I don't think my brother has. The places he parks are more long-term and tend to have the older crowds. He posted a picture once of one of the "community meals" put on by the RVers, and it was mostly all older folks.

    I suppose you could drive your RV and pull a car behind, but it makes more sense to do it the other way around. My poor brother.......when he first got his RV (which is a very big one), he drove it out of the big parking lot at the dealers and didn't appreciate that you can't turn as close to things (like cement boulders holding up big lights) and crunched part of his new RV. He immediately got it fixed.......but pretty embarrassing for him. The one he got was like a house........I mean it was beautiful and had just about everything you could want......but no basement. haha I think for more short-term vacationing, I would enjoy a much smaller one. I would like doing that........rather than going from hotel to hotel.......

  6. #6
    Simpleton Alan's Avatar
    Join Date
    Dec 2010
    Location
    Ohio
    Posts
    5,072
    We have a 28ft Class 'C' motorhome with 3 slides which we use for travelling about 5 weeks each year. Spent all but the last few days of July running out to the west coast and back. When we first got it, our plan was to spend about half the year running around the country after we retire. After nearly 10 years of practicing, I'm now thinking that's a little too much time on the road, at least in the current motorhome.

    We usually pull our motorcycle on a trailer for transportation once we've settled in somewhere and on those rare occasions the weather doesn't cooperate for a day or two, we rent a car.

    I've come around to the idea of replacing the motorhome with a 5th Wheel Trailer, although that would then require a $50K or so truck on top of the cost of the 5th Wheel. A small travel trailer would make more sense, but that would bring us back to the feeling of being cramped in a small space that bothers me with our current setup.

    I really enjoy and always look forward to our next excursion, but I think having the right equipment is key to long-term happiness. I'm hoping we can settle on that in the next year or so.
    "Things should be made as simple as possible, but not one bit simpler." ~ Albert Einstein

  7. #7
    Senior Member flowerseverywhere's Avatar
    Join Date
    Jan 2011
    Posts
    1,946
    Quote Originally Posted by mamalatte View Post
    This sounds so fun and interesting to me, something I would love to do for a while at some point. One of my favorite books is Blue Highways by William Least Heat Moon.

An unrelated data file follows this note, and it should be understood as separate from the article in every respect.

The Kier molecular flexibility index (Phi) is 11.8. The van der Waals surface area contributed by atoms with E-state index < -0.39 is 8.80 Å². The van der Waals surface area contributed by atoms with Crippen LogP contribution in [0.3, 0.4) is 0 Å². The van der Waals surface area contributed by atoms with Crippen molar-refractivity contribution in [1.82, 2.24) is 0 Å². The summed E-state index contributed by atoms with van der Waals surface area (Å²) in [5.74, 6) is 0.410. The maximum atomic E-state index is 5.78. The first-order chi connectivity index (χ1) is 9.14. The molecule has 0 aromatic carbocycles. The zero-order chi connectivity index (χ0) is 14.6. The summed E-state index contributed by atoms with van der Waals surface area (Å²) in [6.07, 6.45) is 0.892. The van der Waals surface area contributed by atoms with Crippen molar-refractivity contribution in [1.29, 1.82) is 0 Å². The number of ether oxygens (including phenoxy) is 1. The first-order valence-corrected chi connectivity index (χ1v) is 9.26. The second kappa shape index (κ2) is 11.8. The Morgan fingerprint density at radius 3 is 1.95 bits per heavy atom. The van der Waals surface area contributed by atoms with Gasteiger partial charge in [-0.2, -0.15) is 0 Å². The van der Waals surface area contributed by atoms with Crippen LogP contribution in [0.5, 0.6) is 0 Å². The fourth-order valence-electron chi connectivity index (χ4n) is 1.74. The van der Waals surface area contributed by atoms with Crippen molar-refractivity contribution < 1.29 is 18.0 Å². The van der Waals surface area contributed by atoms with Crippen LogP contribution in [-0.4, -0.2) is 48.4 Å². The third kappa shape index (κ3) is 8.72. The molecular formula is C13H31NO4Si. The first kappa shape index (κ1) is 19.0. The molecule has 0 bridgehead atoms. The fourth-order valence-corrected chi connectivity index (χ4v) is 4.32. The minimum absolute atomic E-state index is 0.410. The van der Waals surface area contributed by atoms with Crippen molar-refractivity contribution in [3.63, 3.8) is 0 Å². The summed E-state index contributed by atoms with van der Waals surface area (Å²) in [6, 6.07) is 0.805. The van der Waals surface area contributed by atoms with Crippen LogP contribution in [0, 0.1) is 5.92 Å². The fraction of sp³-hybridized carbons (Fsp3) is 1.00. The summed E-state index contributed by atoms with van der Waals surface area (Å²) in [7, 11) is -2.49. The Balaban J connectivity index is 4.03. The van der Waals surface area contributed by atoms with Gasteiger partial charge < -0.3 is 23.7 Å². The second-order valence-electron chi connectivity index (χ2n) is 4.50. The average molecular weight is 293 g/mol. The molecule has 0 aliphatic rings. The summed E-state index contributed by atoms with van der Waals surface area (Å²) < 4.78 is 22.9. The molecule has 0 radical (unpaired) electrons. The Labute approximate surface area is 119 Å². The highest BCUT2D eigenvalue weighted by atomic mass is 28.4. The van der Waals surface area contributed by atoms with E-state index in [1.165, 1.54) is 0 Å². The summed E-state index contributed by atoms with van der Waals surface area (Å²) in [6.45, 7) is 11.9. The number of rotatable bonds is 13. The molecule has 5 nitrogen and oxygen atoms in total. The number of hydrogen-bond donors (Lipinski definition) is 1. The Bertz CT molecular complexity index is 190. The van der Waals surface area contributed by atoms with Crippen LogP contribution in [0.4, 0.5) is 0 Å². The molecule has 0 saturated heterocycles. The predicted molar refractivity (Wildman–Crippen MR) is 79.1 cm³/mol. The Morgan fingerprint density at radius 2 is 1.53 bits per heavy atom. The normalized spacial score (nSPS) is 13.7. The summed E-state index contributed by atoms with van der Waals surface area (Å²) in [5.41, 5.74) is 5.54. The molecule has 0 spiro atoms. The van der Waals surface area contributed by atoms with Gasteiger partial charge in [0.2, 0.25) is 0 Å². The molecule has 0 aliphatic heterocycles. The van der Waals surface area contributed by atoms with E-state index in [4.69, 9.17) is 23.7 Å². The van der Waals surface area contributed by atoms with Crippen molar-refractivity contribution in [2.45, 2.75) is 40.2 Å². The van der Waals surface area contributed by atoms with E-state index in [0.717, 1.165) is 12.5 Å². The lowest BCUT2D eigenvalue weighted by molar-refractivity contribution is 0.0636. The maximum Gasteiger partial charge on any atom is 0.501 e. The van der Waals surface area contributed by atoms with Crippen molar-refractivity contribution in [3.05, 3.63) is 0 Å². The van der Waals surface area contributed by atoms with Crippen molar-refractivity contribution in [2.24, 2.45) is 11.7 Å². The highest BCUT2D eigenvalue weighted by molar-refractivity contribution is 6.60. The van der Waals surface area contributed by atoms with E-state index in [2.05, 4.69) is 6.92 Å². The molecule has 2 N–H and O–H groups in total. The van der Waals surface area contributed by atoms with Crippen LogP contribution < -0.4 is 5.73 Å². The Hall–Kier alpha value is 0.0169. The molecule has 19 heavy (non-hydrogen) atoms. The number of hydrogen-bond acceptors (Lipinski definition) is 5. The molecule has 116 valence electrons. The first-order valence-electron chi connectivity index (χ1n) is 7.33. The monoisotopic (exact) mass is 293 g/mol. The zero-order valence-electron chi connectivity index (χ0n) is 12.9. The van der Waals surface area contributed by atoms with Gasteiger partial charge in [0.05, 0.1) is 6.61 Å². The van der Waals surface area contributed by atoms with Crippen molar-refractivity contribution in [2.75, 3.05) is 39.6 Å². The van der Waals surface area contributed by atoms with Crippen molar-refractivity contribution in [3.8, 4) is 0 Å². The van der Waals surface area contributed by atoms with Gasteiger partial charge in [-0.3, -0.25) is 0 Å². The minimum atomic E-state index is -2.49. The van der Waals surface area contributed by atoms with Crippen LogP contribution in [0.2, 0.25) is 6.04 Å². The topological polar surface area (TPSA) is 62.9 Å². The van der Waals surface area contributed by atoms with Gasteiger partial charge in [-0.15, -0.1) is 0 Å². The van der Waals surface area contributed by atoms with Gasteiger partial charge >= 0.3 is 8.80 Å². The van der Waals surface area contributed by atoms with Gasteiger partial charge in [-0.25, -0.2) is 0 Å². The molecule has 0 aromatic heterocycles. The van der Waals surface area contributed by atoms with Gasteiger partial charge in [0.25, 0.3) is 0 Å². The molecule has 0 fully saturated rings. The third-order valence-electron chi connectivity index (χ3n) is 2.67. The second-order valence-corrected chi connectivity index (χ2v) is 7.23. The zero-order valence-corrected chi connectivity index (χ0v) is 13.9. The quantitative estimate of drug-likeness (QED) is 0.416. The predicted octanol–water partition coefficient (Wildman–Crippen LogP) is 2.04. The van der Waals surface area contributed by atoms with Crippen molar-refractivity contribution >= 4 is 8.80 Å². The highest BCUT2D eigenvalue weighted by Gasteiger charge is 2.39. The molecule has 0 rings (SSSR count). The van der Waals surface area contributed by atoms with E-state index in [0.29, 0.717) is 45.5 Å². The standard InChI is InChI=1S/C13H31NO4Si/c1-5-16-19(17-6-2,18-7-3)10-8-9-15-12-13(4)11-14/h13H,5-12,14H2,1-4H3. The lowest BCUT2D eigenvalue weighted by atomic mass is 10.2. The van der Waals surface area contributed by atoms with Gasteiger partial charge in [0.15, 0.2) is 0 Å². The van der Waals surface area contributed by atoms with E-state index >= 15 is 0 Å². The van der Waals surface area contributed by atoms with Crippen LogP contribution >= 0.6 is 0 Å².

I like the idea of something that is pulled by your car/truck so that you can park it at the campground and drive around without always having to drive a giant RV. One thing I wonder about -- in the past when I have done some short-term car camping (like one or two nights), in some of the places there would be a lot of drinking (maybe drugging too?) at night with people getting really rowdy and out of control, which I did not like. This was mostly at state parks in California. Have you encountered that much?
    the drinking and drugging has not been a problem. You have to research though. Once we were at a state park somewhere down south on Fourth of July weekend, it was pretty wild. The national parks patrol and I have not seen any problems. Some of the private parks we have found are excellent, some not so much. Overall we have had excellent experiences

    We have done this for three years now for three months at a time. And some several week trips in the fall and spring. Our 30' class C is plenty big for us. We tow a small car. We put up a big screen tent to there is always an option to sit outside. You have to be pretty compatible and tolerant though. If you pick on each other or have disagreements it probably is not a good idea to take a long trip in such a small space.

    Also, internet and tv can run from spotty to non existent, especially in state and National parks. I have a small sewing machine so I work on quilt blocks, and we have lots of books and play games, and a radio, like people used to spend their evenings

  8. #8
    Senior Member Williamsmith's Avatar
    Join Date
    Jul 2015
    Location
    Penns Woods
    Posts
    2,041